The ecological theater is a buzzing beehive made by the movement of matter through it. The form of the honeycomb is an emergent pattern or figure traced by, drawn out, and woven kinetic habits. Ecological affects like temperature are connected with the increased oscillation of matter and with emotion.[ii] But if emotion is not merely mental representation, then nature too has e-motion.

            Water and food shortages are related to fluctuations in the climate and increase the likelihood of social conflict.[iii] Wearing or seeing certain colors also has proven affects on human behavior.[iv] Even just looking at or walking around living plants and forests can significantly change the chemical composition of the human body, alter mood, blood pressure, and stress hormones.[v] This is all to say that Lucretius’ theory of simulacra is shockingly prescient about what we are only recently discovering scientifically about the entangled relationship of ecological affects.[vi]

            Given Lucretius’ description of this simulacral ecology, and what we know from increasing contemporary studies on ecological affect, an ethics based on individuals is completely misguided. Ethics is nothing if not ecological and simulacral. If the entire world is in motion, radiating, intertwining, and diffracting itself, then the ethics of moving well together must take these movements seriously. Ignoring them and treating ethics as a strictly anthropocentric project (as if ecology played no role in actively shaping ethical landscapes and human beings themselves) is partly to blame for global pollution and the feedback loops of toxic particles (dioxins, phthalates, glysophates, etc.) now coursing through our bodies. If we think ethics is something only humans do, then we are more likely to forget that the rest of nature not only plays in active role in producing human bodies but is identical with humanity itself. We live and move in affective tangles because of the nature of simulacral matter.

Weaving String Figures

It is absolutely crucial to remember that simulacra, for Lucretius, are not discrete particles or representations.[vii] We should not imagine that simulacra are like individual photos on film images that peel off of things one by one in discontinuous succession. As collective and intertwined ecological processes they cannot be isolated. Lucretius is extremely clear about this in lines 4.87–89.

sunt igitur iam formarum vestigia certa,

quae volgo volitant subtili praedita filo

nec singillatim possunt secreta videri.

There are therefore then figurative traces
which freely fly around composed of subtle threads
and which are not able to be seen singly or separately.

            Sensation is fundamentally atmospheric and ecological. Simulacra are composed of flows or material threads [filo] (4.88) that move all around through the air drawing out [formarum] (4.87) tracks, traces, or footprints [vestigia] (4.87). Since these movements are collective processes, they are not reducible to the “things” [rerum] or the simulacra they produce. Simulacra are composite things woven together through a vast ecological network of diffracting flows of matter [corpora]. It is therefore fundamentally impossible to separate out “one” simulacrum [nec singillatim] because simulacra are multiplicities in continuous motion.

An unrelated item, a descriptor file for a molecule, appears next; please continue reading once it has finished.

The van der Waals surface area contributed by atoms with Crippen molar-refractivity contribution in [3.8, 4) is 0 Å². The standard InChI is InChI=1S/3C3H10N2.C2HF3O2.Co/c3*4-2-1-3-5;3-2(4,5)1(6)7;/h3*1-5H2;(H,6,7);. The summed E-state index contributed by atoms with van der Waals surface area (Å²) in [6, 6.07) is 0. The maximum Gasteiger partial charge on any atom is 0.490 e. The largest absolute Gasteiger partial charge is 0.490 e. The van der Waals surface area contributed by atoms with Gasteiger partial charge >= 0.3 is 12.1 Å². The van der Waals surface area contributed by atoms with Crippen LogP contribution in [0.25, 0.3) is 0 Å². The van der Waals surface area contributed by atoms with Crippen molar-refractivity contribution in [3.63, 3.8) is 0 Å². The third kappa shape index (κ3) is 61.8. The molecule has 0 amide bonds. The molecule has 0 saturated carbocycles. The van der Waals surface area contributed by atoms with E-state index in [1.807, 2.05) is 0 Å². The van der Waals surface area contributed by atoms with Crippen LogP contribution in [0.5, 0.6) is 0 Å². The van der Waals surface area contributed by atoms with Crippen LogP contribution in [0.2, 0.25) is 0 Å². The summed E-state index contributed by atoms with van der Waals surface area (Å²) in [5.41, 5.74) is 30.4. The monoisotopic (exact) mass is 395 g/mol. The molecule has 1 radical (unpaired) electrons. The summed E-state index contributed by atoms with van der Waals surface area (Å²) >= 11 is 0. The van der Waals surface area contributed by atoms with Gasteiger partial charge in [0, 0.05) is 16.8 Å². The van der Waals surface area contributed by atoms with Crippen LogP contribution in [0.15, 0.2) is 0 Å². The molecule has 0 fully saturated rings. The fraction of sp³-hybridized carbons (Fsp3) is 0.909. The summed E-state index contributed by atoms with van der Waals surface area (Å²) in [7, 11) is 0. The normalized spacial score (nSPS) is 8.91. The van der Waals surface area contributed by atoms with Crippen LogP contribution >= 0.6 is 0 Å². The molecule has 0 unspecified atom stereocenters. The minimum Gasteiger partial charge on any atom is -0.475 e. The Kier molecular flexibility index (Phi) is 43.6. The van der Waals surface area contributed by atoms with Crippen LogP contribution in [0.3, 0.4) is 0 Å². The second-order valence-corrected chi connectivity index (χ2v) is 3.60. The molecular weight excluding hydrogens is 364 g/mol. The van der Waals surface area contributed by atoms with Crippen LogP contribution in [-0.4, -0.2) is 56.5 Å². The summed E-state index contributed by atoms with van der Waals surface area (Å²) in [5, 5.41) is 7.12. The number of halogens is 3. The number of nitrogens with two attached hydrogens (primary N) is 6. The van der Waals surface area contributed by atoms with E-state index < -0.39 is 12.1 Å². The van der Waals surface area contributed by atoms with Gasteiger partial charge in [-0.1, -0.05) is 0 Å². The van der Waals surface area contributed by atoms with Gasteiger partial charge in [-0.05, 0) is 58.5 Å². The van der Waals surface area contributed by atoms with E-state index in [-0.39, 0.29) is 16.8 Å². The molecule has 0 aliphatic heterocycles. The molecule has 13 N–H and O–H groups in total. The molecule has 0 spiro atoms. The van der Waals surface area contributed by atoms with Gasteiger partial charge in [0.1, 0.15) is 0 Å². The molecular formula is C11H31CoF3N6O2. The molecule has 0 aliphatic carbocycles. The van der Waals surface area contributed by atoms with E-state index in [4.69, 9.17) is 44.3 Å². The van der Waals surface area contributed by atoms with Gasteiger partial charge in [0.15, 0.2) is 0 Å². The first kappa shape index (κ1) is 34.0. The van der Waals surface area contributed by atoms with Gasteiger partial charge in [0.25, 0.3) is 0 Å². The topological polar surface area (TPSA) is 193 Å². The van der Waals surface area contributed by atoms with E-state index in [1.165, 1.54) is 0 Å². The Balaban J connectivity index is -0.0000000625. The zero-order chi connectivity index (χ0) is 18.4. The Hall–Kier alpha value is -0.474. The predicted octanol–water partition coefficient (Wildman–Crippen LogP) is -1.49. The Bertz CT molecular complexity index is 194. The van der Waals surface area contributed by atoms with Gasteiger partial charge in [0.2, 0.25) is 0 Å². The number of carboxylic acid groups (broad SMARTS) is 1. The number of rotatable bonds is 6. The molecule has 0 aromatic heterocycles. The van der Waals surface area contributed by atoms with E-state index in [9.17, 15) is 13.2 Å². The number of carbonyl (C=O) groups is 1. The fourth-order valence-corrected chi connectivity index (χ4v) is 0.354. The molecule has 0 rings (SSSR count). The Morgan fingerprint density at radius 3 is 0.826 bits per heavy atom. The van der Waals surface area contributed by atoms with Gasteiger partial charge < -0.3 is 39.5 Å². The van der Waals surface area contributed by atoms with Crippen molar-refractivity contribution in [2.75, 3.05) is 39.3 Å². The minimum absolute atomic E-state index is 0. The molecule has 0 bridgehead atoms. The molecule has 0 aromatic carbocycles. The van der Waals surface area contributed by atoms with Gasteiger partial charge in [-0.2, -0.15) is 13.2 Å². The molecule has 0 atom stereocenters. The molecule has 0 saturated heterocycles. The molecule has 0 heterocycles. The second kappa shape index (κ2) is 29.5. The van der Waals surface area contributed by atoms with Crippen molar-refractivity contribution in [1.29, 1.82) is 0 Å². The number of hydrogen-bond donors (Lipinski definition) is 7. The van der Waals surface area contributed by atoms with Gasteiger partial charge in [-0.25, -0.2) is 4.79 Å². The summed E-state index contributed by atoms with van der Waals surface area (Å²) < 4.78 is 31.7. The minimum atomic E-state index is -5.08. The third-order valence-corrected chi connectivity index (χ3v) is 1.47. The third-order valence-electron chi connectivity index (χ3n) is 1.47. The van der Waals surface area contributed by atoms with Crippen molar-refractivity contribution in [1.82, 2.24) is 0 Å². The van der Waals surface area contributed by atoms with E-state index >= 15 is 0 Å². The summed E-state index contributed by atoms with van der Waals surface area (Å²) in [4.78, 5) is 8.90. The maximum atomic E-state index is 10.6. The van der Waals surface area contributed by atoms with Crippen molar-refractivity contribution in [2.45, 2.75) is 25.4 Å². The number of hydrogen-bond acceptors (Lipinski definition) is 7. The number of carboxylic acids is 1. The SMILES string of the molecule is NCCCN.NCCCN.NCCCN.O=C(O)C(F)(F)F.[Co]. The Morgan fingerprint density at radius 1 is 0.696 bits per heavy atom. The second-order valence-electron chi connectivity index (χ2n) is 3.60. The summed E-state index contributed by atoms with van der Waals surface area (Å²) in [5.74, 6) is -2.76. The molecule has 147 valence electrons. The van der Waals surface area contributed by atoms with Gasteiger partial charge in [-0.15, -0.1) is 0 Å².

What we sense when we sense the world, or when the world senses itself, is nothing but simulacra, all the way down. But simulacra are nothing but moving woven patterns of subtle flows of matter streaming out together, folding and unfolding continually before our eyes. If they are folded tightly enough they appear stable, if they are folded loosely they appear unstable (smoking, bleeding, liquid, and so on). It is all a question of weaving.

            Lucretius says that these threads of matter literally pour, leak, or flow out [diffusae] (4.91) of things [rerum] and that their artful twisting, winding, and curving [flexum] (4.93) draws out the shape of things and the shape of the simulacra that flow out of things. In other words, because the flow of matter is always swerving inside and outside things, there simply is no original thing of which simulacra are faithful or unfaithful copies. There are only continually woven processes, all the way down to the swerving flows of matter themselves. Flows of matter that are thrown off of mirrors, water, and shiny surfaces look similar [simili specie] because the path of woven matters is less bent or curved than others (4.100).

            Matter flows, but simulacra are sensed when the flows of matter fold back over themselves and tangle with one another in a continuous pattern of repulsion, rhythm, and return that allows matter to affect itself and produce sensation (4.104–109).

sunt igitur tenues formarum illis similesque

effigiae, singillatim quas cernere nemo

cum possit, tamen adsiduo crebroque repulsu

reiectae reddunt speculorum ex aequore visum,

nec ratione alia servari posse videntur,

tanto opere ut similes reddantur cuique figurae.

There are thus thin kinetic patterns of similar

images, which though no one is able to see discretely,

nevertheless by continuous and frequent repulsion they rebuff

and return a visible figure from the surface of mirrors.

All of nature is composed of a continuous movement of weaving matter which “reverberates, throws back, and restores things” [repulsu reiectae reddunt] through folding (Figure 6.2). Simulacra do not just move between things. Things are nothing but simulacra, which are themselves nothing but flows or threads of matter [primordia] (4.111) continually folded and woven together [exordia rerum cunctarum] (4.114–115) and constantly reverberating off one another in various sonic, visual, olfactory, and haptic patterns.